OutdoorIllinois July 2008
Conservation law is
a unique field of
and unless offi-cers
are versed in
the laws and regulations
regarding conservation issues,
they may not be aware of a
violation taking place.
Is the car parked along the
side of the road stalled, or
does it belong to someone
sneaking to a pond closed for
fishing? Are they taking an off-trail
hike, or scouting for deer in an area
where hunting is prohibited?
Law enforcement training conducted by
Department of Natural Resources Conser-vation
Police now provides 100 Cook
County Forest Preserve District law
enforcement officers the tools necessary to
crack down on conservation violations
within Illinois’ most populated county.
With more than 68,000 acres (approxi-mately
11 percent of the county total) and
300 miles of dedicated trails set aside to
serve the more than 5 million people resid-ing
in Cook County, officers have a tremen-dous
Recognizing the need for conservation
enforcement training among other agen-cies,
and especially with agencies that have
similar enforcement demands, such as the
CCFPD, DNR developed a program specifi-cally
for those field officers who are tasked
on a daily basis with the protection of nat-ural
resources on their properties.
Over the past 4 years, Cook County For-est
Preserve officers have attended a week-long
mini academy conducted by DNR
Conservation Police. According to CCFPD
Police Chief Richard Wasak, the agency
had been sending their officers out of state
to receive this unique training, until learn-ing
of the program being
offered by DNR. Just a cou-ple
of months ago, the
agency reached a landmark
as the only Illinois coun-ty/
city enforcement agency
to have 100 percent of its
officers trained in conserva-tion
The curriculum includes
training on snowmobile, all-terrain
vehicle and boating
enforcement, and a full day is
dedicated to understanding
laws related to operating an off-road vehicle
while under the influence of alcohol or
drugs. Additional sessions provide training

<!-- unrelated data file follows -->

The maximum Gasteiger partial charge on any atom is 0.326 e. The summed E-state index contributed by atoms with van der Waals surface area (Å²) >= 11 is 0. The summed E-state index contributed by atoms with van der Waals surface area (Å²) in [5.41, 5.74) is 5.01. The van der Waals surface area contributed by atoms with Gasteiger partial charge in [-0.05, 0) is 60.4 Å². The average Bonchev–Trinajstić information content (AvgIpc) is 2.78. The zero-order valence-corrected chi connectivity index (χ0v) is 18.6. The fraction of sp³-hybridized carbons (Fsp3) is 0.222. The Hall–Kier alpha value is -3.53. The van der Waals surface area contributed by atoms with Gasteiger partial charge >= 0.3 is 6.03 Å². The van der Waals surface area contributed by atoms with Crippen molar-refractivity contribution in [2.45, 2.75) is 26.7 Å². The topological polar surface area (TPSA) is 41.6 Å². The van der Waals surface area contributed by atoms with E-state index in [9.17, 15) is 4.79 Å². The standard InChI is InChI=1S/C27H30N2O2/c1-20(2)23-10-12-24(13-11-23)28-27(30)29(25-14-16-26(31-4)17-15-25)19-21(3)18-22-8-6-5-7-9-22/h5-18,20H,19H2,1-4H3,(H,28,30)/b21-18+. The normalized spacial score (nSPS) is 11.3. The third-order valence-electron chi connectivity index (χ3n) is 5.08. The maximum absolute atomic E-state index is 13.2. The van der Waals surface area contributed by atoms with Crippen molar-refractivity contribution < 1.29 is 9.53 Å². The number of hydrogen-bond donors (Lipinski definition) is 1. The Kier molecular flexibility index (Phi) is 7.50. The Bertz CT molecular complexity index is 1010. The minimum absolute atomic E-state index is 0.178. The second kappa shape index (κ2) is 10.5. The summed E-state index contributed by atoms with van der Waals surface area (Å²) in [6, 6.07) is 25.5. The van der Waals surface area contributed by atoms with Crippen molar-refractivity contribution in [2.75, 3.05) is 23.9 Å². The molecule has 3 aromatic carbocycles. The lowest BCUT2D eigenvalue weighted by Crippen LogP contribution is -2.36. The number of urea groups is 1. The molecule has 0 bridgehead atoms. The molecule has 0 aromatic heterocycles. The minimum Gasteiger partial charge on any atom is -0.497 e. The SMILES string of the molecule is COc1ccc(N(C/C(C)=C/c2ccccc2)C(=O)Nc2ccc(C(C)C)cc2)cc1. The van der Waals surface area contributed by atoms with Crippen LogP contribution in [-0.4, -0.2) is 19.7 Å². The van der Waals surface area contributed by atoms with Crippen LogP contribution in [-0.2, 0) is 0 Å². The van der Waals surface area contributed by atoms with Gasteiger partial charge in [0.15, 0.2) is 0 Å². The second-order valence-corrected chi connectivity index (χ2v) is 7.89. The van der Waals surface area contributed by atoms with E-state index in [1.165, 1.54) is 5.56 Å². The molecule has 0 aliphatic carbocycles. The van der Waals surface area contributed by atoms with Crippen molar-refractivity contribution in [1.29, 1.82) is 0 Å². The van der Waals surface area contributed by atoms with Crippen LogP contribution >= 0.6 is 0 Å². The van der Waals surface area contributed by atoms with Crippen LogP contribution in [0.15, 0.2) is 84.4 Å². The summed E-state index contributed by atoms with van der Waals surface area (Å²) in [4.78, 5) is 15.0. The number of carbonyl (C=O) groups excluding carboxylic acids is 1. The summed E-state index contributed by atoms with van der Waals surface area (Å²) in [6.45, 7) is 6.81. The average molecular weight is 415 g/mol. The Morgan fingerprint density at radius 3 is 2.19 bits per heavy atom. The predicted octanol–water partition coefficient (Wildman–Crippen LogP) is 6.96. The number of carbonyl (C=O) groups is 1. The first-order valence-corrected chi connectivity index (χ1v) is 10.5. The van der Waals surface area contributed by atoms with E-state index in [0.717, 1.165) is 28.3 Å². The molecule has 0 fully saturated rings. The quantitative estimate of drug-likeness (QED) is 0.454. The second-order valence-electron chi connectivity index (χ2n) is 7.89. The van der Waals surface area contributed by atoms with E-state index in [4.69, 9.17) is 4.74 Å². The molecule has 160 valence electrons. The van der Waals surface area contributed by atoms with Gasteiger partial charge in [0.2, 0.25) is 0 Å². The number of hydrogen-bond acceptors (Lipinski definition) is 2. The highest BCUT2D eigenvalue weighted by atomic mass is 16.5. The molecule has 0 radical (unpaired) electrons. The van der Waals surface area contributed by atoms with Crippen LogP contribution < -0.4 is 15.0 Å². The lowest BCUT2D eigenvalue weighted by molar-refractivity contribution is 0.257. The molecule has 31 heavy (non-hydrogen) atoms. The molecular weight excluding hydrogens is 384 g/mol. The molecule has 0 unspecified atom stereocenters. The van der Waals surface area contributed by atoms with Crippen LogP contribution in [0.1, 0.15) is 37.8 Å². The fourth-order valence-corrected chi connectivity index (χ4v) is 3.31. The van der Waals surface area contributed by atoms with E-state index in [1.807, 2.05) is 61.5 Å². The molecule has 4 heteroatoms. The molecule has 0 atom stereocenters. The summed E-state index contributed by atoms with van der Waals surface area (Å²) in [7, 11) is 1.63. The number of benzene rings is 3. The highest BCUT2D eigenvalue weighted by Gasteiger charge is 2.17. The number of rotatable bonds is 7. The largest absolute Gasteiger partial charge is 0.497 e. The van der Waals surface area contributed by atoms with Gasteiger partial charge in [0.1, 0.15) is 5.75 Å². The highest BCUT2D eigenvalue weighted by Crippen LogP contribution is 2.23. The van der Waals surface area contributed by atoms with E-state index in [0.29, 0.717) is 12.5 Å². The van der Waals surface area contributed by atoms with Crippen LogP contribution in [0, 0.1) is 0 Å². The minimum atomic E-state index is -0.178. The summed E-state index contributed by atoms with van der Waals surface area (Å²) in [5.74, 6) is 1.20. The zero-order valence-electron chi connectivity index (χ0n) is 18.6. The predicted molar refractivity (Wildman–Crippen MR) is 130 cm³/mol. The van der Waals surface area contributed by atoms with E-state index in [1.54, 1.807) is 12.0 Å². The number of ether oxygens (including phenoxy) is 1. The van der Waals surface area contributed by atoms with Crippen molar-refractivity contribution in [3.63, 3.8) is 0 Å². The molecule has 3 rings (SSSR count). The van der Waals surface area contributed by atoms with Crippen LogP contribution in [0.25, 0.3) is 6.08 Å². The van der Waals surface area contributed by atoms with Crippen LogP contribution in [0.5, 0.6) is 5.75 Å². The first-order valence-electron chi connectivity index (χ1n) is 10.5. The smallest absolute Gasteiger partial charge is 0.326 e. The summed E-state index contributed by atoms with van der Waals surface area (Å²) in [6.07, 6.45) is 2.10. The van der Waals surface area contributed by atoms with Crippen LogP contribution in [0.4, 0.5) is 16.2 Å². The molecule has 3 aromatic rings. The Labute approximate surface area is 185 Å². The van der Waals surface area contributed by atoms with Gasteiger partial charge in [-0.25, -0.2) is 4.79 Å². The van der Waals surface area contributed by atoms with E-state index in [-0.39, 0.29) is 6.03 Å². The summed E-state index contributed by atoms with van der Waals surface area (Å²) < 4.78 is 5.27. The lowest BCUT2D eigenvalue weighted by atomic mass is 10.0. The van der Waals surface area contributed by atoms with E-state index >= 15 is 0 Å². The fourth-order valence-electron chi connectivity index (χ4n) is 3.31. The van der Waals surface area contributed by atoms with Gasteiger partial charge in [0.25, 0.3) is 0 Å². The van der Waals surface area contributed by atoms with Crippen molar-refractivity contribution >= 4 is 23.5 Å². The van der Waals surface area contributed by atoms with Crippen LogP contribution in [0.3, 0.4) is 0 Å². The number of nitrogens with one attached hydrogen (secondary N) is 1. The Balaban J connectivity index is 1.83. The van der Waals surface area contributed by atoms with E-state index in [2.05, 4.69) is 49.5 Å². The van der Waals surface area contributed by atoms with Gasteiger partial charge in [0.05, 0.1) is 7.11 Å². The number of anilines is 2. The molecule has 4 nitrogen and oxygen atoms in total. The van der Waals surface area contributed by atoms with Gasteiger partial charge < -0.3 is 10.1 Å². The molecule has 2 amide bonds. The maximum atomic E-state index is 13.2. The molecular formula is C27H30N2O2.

on the identification of fish and wildlife, and
enforcement of laws pertaining to Illinois’
During a half-day session, officers are split
into teams and given 30 minutes to approach
and handle each of five conservation viola-tion
scenarios that replicate activities they
may encounter while on patrol. Boating,
hunting, fishing, collecting protected
species, damaging the native landscape and
recreational park activities are a few of the
areas that are addressed during the scenarios.
The scenario training is the highlight of
the week’s training, with student officers
applying what they have learned and CPOs
passing along the hidden secrets of conser-vation
enforcement accumulated after years
of field experience. All the participants
leave the scenario training with a greater
appreciation of what it takes to protect the
natural resources as well as forming a closer
bond with their fellow officers.
Training wraps up Friday with a round-table
discussion and review of the scenar-ios,
followed by a written test to measure
what the officers have learned, and
retained, throughout the week.
One week of training each year has
become a win-win proposition for both
agencies—and the resources of Illinois.
Cook County FPD officers have additional
tools to do their jobs, and have developed a
greater understanding of their role in law
enforcement and how it relates to conserva-tion
law. As a result of their training, a signifi-cant
increase has occurred in the number
and quality of conservation citations written.
From DNR’s perspective, we value hav-ing
another agency, and 100 officers, in
Cook County acting as our eyes and ears as